UnNatural Work Sells You Short
Published: May 28, 2009
UnNatural Work Sells You Short
By Peter Weddle
For many people, work is an onerous, often frustrating and even demeaning experience. It is something they do in order to enjoy the rest of their life. If you find that hard to believe, consider this: According to research, an astonishing 88% of all Americans daydream at work about quitting their job to do something else.
Why are so many people unhappy with their employment?
They are doing unNatural work. They have an inherent talent—every human being does—but they find themselves employed in a career that ignores or, worse, tramples on that capability.
I call this talent your Natural because it is as integral a part of who you are as your personality. It is an essential element of your individual definition. Of what makes you a unique and special person.
Your Natural is something you love to do and do well. The doing of it comes naturally to you—it is a ready-made talent—and excelling at it gives you an extraordinary sense of satisfaction—a feeling of fulfillment.
Your Natural is not a position title or an occupation. You do not work at your Natural as a senior project manager or a doctor, a lawyer or an Indian chief. You do so by engaging in an activity that is central to success in the performance of those roles.
For example, Lance Armstrong is a champion cyclist. His Natural, however, is not professional cycling. It is his talent for agility, endurance and stamina. He chose to apply his Natural to the sport of cycling, but he could have been just as successful and just as fulfilled in another occupation if excellence in that occupation depended on agility, endurance and stamina—his natural talent.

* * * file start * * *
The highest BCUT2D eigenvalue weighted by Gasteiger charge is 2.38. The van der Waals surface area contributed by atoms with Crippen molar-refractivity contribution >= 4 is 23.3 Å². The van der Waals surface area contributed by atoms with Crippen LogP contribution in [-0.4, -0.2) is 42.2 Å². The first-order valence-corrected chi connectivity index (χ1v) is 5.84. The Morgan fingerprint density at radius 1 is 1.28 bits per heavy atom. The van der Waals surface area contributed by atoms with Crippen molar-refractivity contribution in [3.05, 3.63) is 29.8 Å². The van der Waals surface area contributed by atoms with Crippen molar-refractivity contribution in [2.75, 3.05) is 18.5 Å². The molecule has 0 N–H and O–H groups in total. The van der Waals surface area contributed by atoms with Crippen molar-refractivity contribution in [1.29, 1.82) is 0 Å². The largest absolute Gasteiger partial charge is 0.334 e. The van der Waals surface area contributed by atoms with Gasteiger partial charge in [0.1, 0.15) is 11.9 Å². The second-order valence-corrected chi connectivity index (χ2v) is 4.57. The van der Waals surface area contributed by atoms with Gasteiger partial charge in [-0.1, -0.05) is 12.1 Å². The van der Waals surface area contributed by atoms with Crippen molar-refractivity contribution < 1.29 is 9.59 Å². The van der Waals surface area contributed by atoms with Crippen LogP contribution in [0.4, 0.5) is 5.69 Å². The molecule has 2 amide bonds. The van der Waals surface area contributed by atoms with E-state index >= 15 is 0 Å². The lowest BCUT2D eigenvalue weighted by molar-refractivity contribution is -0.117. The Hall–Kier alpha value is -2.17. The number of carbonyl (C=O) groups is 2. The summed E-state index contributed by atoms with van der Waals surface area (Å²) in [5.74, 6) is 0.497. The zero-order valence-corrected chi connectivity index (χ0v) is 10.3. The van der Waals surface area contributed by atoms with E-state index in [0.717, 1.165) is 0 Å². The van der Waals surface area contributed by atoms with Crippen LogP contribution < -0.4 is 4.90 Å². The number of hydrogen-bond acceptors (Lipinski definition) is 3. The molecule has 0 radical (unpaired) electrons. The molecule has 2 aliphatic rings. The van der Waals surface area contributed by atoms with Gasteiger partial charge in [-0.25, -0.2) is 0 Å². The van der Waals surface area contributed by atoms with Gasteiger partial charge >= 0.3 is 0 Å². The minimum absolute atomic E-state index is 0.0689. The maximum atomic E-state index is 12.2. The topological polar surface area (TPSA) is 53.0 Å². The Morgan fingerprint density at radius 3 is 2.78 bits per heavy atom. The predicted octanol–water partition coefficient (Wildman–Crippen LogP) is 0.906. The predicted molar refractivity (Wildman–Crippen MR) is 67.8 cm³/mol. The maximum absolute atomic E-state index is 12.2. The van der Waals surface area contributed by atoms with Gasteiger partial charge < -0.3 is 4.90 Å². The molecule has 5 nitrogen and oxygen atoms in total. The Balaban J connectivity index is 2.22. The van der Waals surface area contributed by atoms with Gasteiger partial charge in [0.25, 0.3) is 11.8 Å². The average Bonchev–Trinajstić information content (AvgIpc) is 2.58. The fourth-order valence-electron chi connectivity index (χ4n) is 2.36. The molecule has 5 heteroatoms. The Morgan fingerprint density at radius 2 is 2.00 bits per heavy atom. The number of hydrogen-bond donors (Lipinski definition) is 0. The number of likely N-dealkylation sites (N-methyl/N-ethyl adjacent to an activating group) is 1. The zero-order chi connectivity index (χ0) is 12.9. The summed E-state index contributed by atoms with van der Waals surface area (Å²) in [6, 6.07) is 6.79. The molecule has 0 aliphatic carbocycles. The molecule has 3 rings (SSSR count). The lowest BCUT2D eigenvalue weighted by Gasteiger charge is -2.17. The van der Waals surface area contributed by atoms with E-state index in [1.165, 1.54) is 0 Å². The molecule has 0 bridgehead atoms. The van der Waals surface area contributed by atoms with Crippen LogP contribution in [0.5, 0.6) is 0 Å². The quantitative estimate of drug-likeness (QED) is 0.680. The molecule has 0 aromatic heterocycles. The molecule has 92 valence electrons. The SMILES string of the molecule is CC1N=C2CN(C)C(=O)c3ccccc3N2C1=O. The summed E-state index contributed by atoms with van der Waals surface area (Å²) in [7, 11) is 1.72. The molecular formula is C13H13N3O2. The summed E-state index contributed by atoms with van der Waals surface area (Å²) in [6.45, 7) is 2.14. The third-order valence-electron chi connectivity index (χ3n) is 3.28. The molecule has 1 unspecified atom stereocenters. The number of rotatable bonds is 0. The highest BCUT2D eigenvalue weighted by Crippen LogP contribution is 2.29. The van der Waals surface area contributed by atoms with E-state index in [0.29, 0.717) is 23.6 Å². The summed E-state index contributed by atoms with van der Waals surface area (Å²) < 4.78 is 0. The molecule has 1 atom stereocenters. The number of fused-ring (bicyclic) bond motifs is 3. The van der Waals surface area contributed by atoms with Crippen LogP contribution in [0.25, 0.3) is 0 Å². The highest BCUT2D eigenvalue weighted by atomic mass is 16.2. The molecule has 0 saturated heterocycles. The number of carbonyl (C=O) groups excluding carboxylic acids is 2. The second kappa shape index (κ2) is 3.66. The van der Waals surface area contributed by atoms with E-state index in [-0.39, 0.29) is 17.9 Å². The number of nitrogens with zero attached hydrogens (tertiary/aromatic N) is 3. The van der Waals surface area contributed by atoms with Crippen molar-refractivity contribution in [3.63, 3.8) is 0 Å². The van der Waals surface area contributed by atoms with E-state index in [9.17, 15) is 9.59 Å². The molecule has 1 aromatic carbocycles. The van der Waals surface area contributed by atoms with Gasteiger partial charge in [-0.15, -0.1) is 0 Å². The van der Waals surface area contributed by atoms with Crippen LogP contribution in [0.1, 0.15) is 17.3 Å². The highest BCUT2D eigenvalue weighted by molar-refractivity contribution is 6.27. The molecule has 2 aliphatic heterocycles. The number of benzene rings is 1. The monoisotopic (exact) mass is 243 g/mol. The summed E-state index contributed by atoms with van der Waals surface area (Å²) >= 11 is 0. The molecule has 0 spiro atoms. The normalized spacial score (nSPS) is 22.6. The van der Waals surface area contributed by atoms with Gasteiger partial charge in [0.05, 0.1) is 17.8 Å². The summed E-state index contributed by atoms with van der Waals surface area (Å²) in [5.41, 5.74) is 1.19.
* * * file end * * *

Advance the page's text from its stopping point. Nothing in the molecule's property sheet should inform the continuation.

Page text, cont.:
What does that mean for the rest of us in the world of work?
First, we are all super stars-in-waiting. Every single one of us has a Lance Armstrong, a Susan Boyle, a Sully Sullenberger inside us. We can realize that champion in our career—we can express and experience our ready-made talent on-the-job—but only if we are working in an occupation that requires our Natural to be successful.
Second, using our Natural is a key element of what makes us a unique person. The Human Genome Project proved that, as different as we may seem on the outside, we are only 3% different on the inside. Putting our Natural to work is one of the ways we achieve that 3% and establish ourselves as distinguishable and distinguished individuals.
Third, our Natural is a raw talent that needs nurturing. It’s up to us to discover it and to refine it. We must continuously stretch its capacity and our ability to apply it in our work. Captain Sullenberger didn’t perform a heroic feat of flying by simply climbing in the cockpit each day and going through the motions. He practiced regularly and rigorously to build up his ability to use his Natural to its fullest, and he needed every bit of that skill to land his place safely and achieve the “miracle on t he Hudson.”
Fourth, when we ignore your Natural at work, we waste our shot at becoming the person of our dreams. Almost nine out of ten Americans can imagine the superstar inside them, but for one reason or another, they fail to bring that person to work. Yet it’s our work, more than any other human endeavor, that provides the kind of challenges that can draw out the best we can be. It alone gives us a chance to experience the champion inside us.
And when we fail to take advantage of that opportunity—when we accept employment in an occupation or a job that does not put our Natural to work—it feels toxic. Because it is. Doing unNatural work prevents us from performing at our peak, and the resulting substandard performance harms us in two ways:
You will spend one third or more of your life on-the-job. Don’t sell that time short. Fill it with work that comes naturally to you so you can express and experience your personal champion.
Thanks for reading,
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